August 3, 2000


by Lisa Ross

Carmel Valley hate crimes:it didn't happen here

This is not to suggest that Carmel Valley is free from the marks of youth perpetrated racism. The Jewish Academy, soon to grace the gateway to Carmel Valley, was covered with swastikas in May, and many years ago when I wrote a column for a community newspaper here, we were tackling an elementary school-aged tagging crew.

But, for those of us who have lived in Carmel Valley from the early days, we also remember when our elementary school parents and teachers fed, clothed, and educated the hundreds of migrant children who lived in make-shift camps nestled in the canyons between Carmel Valley and Rancho Penasquitos. This was the atmosphere that most of our High School students grew up in—hardly an incubator for hate crimes against migrant workers.

By 1992, the largest migrant camp, in McGonigle Canyon, had swollen into a ramshackle small town of clap-trap shacks with no plumbing and open fires, a serious problem for Rancho Penasquitos residents because of health and fire hazards. The city of San Diego shut it down soon after the election that year, relocating thousands of legal residents to safe homes.

And so we thought migrant camps were history and the tensions between Rancho Penasquitos neighbors and migrant workers had disappeared with a decent dose of good public policy. Now we know that small camps still exist, this time with the tacit approval of agricultural employers—Not a good thing—but hardly a cause of racial violence.

Anyone who spends time in Rancho Penasquitos knows that it is a remarkably diverse and contented family community. This is a place that does not deserve the stigma, now enjoyed by Carmel Valley, that will come from what is sure to consume several weeks of media attention and analysis.

The young hooded bandits who senselessly beat-up four hispanic elder men, like other juveniles who commit hate crimes, are not products of their community, but of dysfunctional families, likely peppered with heavy doses of drugs and alcohol, issues best left to mental health professionals and the justice system to sort through.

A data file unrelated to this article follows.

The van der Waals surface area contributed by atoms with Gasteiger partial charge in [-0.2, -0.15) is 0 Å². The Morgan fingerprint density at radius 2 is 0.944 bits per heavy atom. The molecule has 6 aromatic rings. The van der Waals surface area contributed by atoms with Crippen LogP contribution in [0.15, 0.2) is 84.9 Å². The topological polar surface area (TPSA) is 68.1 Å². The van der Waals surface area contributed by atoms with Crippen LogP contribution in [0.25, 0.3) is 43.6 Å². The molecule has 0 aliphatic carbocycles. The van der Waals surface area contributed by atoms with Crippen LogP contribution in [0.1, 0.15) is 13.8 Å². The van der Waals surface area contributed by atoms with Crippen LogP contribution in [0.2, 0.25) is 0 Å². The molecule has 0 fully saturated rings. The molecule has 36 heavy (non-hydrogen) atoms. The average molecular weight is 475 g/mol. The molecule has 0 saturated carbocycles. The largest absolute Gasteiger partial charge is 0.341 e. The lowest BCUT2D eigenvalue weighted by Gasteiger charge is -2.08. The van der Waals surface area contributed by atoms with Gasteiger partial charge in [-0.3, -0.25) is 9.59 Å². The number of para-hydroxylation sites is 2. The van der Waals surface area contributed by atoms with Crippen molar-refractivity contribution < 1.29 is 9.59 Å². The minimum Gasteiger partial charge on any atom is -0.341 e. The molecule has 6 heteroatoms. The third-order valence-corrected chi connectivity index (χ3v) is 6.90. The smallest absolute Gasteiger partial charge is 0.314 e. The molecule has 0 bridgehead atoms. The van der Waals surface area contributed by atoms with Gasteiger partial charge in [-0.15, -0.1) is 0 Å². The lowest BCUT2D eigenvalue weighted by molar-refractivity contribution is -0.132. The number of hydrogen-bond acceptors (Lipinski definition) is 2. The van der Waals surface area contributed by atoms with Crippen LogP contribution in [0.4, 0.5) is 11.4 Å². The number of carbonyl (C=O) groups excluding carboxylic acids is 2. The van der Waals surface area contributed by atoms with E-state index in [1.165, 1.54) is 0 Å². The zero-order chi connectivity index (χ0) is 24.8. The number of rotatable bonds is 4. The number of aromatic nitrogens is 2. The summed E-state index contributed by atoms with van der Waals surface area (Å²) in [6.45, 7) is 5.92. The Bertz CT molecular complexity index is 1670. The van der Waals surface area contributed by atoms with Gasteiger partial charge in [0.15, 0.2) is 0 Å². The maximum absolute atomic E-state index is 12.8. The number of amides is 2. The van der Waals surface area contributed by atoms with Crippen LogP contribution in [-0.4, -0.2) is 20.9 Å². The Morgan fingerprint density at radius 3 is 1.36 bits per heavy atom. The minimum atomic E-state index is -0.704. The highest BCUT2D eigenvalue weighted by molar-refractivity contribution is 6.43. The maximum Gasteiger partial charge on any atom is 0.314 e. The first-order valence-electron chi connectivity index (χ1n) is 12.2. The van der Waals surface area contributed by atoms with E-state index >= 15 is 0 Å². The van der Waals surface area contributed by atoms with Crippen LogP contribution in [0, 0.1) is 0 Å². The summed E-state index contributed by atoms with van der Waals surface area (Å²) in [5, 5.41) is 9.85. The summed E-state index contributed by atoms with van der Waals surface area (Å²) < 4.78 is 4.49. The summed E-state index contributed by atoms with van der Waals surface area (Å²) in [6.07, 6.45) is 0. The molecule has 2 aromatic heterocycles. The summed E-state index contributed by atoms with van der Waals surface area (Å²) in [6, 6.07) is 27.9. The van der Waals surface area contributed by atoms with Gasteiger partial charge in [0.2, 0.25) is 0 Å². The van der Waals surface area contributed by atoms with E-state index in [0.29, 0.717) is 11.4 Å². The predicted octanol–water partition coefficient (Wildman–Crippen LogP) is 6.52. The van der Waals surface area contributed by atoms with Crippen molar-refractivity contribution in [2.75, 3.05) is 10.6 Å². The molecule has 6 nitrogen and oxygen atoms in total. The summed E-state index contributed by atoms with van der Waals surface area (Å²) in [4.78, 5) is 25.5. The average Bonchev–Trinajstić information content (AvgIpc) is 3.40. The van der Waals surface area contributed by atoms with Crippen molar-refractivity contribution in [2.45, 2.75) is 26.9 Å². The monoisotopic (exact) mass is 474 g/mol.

For people in Carmel Valley, it is an unbelievable experience waking up to the morning news and discovering that we live in a hotbed of hate crimes. But we know why. It didn't happen here.

Carmel Valley is an unlikely place for an ethnic cleansing raid. Yet, reading the daily papers and listening to the on-air media, this is what we are supposed to think. We are led to believe that the most visible hate crime in recent memory took place in Carmel Valley. It did not.

In fact, the brutal racist attack on migrant workers occurred north of McGonigle Canyon, several miles from Carmel Valley on undeveloped farmland near Evergreen Nursery. The police have arrested seven teens from Rancho Penasquitos.

The arrest in Rancho Penasquitos has not changed anyone's reporting, and in fact the erroneous labeling is escalating. On Monday, one week after the arrest, KPBS advertised an upcoming These Days show as a discussion about the "Carmel Valley Hate Crime."

That editors at San Diego's largest daily newspapers and on-air news shows haven't figured out that thousands of acres separate Carmel Valley and Rancho Penasquitos is a mystery only a Metro editor can explain. Carmel Valley is almost twenty years old, yet our geographically-challenged city newspaper still delivers a North County edition into

Del Mar and Carmel Valley as if Vista and Fallbrook were right next door.

But, what was once an irritation is now a source of palpable injury. Media tagging has deep impacts on a community's spirit—ask the residents of Rancho Santa Fe who hunkered down during international coverage of a space-based cult mass suicide several years ago.

The powerful negative images that are continuing to be displayed about Carmel Valley hate crimes are bound to effect people who are deciding on new homes, places to locate their businesses or schools for their kids. Like the news about the sad events in Rancho Santa Fe, there's a reeking smugness about bad things happening in affluent communities wafting out of such reporting.

The media fact-lapse regarding Carmel Valley had effects that spread beyond simply Carmel Valley adult sensibilities. During the week long investigation following the attack, our Torrey Pines High School students who live in Solana Beach, Del Mar, Rancho Santa Fe as well as Carmel Valley, lived with the between-the-lines implication that the attackers attended their school.